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Is Digital Fashion Still in Fashion?

In the last couple of years, crypto crashed, NFTs fell off a cliff and metaverse-mania fizzled. We asked those working at the forefront of digital fashion about its future.

digital fashion

Photo: Courtesy H&M

A few years before the pandemic, the future of fashion began to feel very close. There was Lil Miquela (rings a bell right?), a CGI influencer created in 2016 as an Instagram account that grew to over a million followers in under two years. In 2018, Scandinavian retailer Carlings released a digital clothing collection in partnership with Virtue Worldwide that sold out in a week. By 2022, Gucci, Balmain and Prada had sold digital or phygital fashion as NFTs, and there was a pretty well-attended Metaverse Fashion Week.

But that same year, crypto crashed. NFTs fell off a cliff. At the moment, it feels like the metaverse has been slightly forgotten and everyone’s worrying about AI taking their jobs. How has this downswing affected fashion’s pixelated dreams? Is digital fashion still in fashion? And what do brands need to do in order to engage with the space in a genuine manner? We asked those working at the forefront of the digital fashion industry to lay it out.

Leanne Elliott-Young, CEO and co-founder of the Institute of Digital Fashion

digital fashion

Photo: Leanne Elliot-Young

Digital fashion is a great solution when it comes to some of fashion’s sustainability and diversity issues. The beauty of a digital asset is in its endless possibilities — both in the hands of the creative as well as the audience. I think initially we were all excited about it because it looked like a direct answer to physical fashion’s pain points. We had a vision that technology would come on leaps and bounds.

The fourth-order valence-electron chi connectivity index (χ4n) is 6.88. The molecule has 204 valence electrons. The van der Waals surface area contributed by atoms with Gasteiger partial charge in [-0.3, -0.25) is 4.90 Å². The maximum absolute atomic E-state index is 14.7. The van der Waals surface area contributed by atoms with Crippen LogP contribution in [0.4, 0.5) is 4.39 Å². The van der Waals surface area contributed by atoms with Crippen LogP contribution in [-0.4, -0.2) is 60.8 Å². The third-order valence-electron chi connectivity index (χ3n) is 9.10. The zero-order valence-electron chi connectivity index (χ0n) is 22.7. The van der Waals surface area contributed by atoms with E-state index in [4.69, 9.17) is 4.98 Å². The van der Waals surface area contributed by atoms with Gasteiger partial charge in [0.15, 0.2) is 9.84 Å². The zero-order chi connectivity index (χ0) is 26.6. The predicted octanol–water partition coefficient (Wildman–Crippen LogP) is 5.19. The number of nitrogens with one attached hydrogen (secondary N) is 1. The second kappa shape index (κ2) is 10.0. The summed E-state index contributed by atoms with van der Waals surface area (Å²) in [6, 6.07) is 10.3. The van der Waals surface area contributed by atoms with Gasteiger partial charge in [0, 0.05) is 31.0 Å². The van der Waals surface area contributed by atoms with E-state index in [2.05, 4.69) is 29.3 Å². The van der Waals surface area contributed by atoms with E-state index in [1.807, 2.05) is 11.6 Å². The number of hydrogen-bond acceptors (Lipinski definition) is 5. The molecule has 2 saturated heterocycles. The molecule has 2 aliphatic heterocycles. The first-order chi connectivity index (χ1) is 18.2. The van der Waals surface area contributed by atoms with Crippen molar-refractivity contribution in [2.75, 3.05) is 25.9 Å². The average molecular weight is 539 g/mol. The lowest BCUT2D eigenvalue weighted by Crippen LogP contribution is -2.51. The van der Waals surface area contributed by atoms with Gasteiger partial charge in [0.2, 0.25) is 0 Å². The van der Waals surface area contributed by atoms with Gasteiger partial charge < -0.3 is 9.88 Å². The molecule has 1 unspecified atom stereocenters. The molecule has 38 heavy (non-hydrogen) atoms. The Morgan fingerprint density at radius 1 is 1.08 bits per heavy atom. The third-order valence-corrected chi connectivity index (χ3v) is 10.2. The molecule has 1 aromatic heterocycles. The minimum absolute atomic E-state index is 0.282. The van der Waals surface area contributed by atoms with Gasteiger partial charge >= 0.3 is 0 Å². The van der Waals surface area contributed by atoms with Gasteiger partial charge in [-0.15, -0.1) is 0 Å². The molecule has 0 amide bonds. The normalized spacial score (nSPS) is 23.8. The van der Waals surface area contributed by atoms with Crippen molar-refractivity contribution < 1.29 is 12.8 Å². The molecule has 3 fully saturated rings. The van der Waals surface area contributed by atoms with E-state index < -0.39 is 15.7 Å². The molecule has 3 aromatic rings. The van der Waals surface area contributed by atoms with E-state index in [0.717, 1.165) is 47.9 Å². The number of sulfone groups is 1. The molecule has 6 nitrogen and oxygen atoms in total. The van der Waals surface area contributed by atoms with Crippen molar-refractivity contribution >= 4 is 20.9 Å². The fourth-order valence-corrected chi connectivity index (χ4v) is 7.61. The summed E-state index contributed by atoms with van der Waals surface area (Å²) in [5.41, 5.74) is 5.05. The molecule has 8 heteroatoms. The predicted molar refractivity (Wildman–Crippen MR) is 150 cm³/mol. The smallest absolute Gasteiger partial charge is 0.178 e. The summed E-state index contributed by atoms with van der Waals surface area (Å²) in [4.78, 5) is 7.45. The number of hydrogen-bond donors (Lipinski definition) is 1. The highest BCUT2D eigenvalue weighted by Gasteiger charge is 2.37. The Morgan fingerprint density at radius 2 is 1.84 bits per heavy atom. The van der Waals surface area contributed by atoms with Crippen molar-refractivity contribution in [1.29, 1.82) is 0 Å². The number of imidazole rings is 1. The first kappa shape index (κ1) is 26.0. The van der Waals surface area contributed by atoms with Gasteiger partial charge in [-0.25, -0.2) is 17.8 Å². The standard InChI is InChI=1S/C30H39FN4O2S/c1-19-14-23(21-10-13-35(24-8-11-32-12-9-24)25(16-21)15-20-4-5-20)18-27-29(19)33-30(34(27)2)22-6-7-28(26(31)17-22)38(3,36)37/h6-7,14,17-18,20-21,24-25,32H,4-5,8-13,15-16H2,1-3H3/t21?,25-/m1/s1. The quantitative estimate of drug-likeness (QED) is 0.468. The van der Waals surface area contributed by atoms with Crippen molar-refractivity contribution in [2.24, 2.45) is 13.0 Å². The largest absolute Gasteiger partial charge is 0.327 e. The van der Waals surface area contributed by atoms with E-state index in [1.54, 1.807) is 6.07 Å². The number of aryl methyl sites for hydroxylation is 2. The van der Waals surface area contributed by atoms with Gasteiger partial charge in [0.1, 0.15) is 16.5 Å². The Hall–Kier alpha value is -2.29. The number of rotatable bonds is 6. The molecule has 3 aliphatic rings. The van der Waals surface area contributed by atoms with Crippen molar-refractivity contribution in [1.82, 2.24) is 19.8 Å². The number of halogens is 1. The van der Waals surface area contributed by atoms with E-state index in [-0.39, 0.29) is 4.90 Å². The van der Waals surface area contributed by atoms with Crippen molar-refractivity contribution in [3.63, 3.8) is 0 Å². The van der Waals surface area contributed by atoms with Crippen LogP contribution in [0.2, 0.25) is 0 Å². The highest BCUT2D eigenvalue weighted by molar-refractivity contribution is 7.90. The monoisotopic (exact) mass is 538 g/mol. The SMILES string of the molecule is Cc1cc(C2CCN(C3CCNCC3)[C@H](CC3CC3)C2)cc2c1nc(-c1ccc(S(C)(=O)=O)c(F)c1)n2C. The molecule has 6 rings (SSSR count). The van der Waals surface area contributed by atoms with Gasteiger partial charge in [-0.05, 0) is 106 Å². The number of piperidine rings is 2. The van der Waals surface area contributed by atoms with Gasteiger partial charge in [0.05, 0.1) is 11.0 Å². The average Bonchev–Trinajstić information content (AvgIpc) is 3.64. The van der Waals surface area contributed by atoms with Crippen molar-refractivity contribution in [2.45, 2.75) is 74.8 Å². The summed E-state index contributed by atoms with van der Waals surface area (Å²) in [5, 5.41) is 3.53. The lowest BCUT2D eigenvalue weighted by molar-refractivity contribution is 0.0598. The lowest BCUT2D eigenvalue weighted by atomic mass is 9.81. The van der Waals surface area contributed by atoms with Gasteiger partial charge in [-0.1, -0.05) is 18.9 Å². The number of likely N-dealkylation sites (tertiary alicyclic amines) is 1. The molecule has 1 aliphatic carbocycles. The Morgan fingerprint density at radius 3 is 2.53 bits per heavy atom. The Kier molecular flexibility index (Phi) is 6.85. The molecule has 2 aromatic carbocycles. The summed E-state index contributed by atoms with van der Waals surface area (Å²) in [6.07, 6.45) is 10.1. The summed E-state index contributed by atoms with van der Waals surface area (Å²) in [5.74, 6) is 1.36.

But then what’s happened post-Covid is that actually everyone is so rejoiced that we aren’t locked down, that the idea of metaverse spaces elicits a knee-jerk reaction. Everyone’s moving away from it.

But digital fashion is not a trend — it’s a tool. It can add layers. If you’re just making a twin of something that’s physical, you’ve already failed. No one’s going to feel it the same way. It has nothing to do with the vernacular of physical fashion, which is so steeped in craft and artistry. And it can’t express or play with the real possibilities of digital because it’s a twin.

Everyone’s like, ‘Oh, digital fashion is dead.’ But if you look at all the amazing statistics on Roblox or Fortnite — in 2023, Fortnite got $204 million in developer payouts, a 300 per cent increase from the year before — that is a really interesting point for the trajectory of digital fashion. It’s always been within gaming and now we see physical and luxury fashion stepping into that space.

And that’s another opportunity for us to create change: how can the creators get paid more? Historically in fashion, there’s been this really top-heavy payment structure where you work for accolades and internships. Whereas UGC (user-generated content) is a massive part of gaming, where people are earning real wages when creating. Gen Z and Gen Alpha understand creativity in this really nuanced way, which is about co-creation. And the bigger brands and luxury fashion houses are so scared of co-creation that I think they’re at risk of missing out.

Matt Powell, retail analyst at BCE Consulting

Matt Powell, retail analyst. Photo: Matt Powell

The big driver behind NFTs was the idea that everybody was going to get rich. And of course everybody can’t get rich. So I think very quickly people lost interest because there was just so much counterfeit going on and people weren’t making any money. In addition to that, we learnt that maintaining an NFT uses a tremendous amount of energy.

I don’t think any brand or retailer really figured out how to monetise them and how to make that connection between the physical and the digital product. So it’s played itself out. There’s certainly not the interest that there was a few years ago.

Brands and retailers want to get closer to their consumer; to understand them better. They want to develop a one-on-one relationship with them. And so they’ve got to figure out ways to do that. But I have not heard of any new big idea, like NFTs was, that is going to drive the marketplace at this point.

Mason Rothschild, founder of digital creative agency Gasoline

Mason Rothschild, founder of digital creative agency, Gasoline. Photo: Antoine Spignardo

Right now, people are really picking and choosing carefully where they’re spending their money and their purchasing power as consumers. It has become clear that the idea of a Web3 utopia hasn’t quite caught on the way people had hoped.

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